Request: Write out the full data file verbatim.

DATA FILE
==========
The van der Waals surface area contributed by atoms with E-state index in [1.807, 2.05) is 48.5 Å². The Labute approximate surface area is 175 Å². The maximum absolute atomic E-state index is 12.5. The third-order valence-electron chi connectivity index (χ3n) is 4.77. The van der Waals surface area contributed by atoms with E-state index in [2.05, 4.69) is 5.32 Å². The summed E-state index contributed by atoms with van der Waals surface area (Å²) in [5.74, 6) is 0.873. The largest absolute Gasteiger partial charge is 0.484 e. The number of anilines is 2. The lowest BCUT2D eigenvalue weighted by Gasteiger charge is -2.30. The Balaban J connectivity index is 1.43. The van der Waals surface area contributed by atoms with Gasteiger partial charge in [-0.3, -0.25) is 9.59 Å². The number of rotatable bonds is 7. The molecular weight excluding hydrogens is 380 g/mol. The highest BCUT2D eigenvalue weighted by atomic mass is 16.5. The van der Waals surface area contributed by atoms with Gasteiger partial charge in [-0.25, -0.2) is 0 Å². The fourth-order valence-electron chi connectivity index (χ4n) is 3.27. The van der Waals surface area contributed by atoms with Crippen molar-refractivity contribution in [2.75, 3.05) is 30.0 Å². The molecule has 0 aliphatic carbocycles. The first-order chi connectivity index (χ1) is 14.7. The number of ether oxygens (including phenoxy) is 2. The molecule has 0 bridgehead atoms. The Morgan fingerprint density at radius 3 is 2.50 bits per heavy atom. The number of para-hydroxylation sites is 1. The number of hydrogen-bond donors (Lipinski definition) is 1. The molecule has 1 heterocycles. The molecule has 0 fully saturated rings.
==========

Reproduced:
The van der Waals surface area contributed by atoms with E-state index in [1.807, 2.05) is 48.5 Å². The Labute approximate surface area is 175 Å². The maximum absolute atomic E-state index is 12.5. The third-order valence-electron chi connectivity index (χ3n) is 4.77. The van der Waals surface area contributed by atoms with E-state index in [2.05, 4.69) is 5.32 Å². The summed E-state index contributed by atoms with van der Waals surface area (Å²) in [5.74, 6) is 0.873. The largest absolute Gasteiger partial charge is 0.484 e. The number of anilines is 2. The lowest BCUT2D eigenvalue weighted by Gasteiger charge is -2.30. The Balaban J connectivity index is 1.43. The van der Waals surface area contributed by atoms with Gasteiger partial charge in [-0.3, -0.25) is 9.59 Å². The number of rotatable bonds is 7. The molecular weight excluding hydrogens is 380 g/mol. The highest BCUT2D eigenvalue weighted by atomic mass is 16.5. The van der Waals surface area contributed by atoms with Gasteiger partial charge in [-0.25, -0.2) is 0 Å². The fourth-order valence-electron chi connectivity index (χ4n) is 3.27. The van der Waals surface area contributed by atoms with Crippen molar-refractivity contribution in [2.75, 3.05) is 30.0 Å². The molecule has 0 aliphatic carbocycles. The first-order chi connectivity index (χ1) is 14.7. The number of ether oxygens (including phenoxy) is 2. The molecule has 0 bridgehead atoms. The Morgan fingerprint density at radius 3 is 2.50 bits per heavy atom. The number of para-hydroxylation sites is 1. The number of hydrogen-bond donors (Lipinski definition) is 1. The molecule has 1 heterocycles. The molecule has 0 fully saturated rings.